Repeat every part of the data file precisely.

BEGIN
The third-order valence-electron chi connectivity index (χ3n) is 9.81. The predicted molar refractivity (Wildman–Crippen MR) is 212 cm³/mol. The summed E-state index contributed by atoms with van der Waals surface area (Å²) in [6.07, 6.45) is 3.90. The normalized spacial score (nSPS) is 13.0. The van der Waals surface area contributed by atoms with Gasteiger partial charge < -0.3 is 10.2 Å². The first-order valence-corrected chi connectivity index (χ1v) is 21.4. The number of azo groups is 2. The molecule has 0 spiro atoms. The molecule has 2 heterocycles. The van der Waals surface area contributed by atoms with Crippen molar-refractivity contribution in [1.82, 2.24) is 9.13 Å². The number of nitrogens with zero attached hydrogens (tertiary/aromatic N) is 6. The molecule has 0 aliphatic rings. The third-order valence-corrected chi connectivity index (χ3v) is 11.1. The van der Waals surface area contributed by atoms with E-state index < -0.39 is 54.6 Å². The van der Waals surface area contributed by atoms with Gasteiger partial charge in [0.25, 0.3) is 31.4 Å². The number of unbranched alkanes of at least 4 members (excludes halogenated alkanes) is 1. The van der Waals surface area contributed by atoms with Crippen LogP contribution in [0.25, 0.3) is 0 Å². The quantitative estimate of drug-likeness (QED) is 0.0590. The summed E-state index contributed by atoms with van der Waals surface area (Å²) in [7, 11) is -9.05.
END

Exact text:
The third-order valence-electron chi connectivity index (χ3n) is 9.81. The predicted molar refractivity (Wildman–Crippen MR) is 212 cm³/mol. The summed E-state index contributed by atoms with van der Waals surface area (Å²) in [6.07, 6.45) is 3.90. The normalized spacial score (nSPS) is 13.0. The van der Waals surface area contributed by atoms with Gasteiger partial charge < -0.3 is 10.2 Å². The first-order valence-corrected chi connectivity index (χ1v) is 21.4. The number of azo groups is 2. The molecule has 0 spiro atoms. The molecule has 2 heterocycles. The van der Waals surface area contributed by atoms with Crippen molar-refractivity contribution in [1.82, 2.24) is 9.13 Å². The number of nitrogens with zero attached hydrogens (tertiary/aromatic N) is 6. The molecule has 0 aliphatic rings. The third-order valence-corrected chi connectivity index (χ3v) is 11.1. The van der Waals surface area contributed by atoms with E-state index < -0.39 is 54.6 Å². The van der Waals surface area contributed by atoms with Gasteiger partial charge in [0.25, 0.3) is 31.4 Å². The number of unbranched alkanes of at least 4 members (excludes halogenated alkanes) is 1. The van der Waals surface area contributed by atoms with Crippen LogP contribution in [0.25, 0.3) is 0 Å². The quantitative estimate of drug-likeness (QED) is 0.0590. The summed E-state index contributed by atoms with van der Waals surface area (Å²) in [7, 11) is -9.05.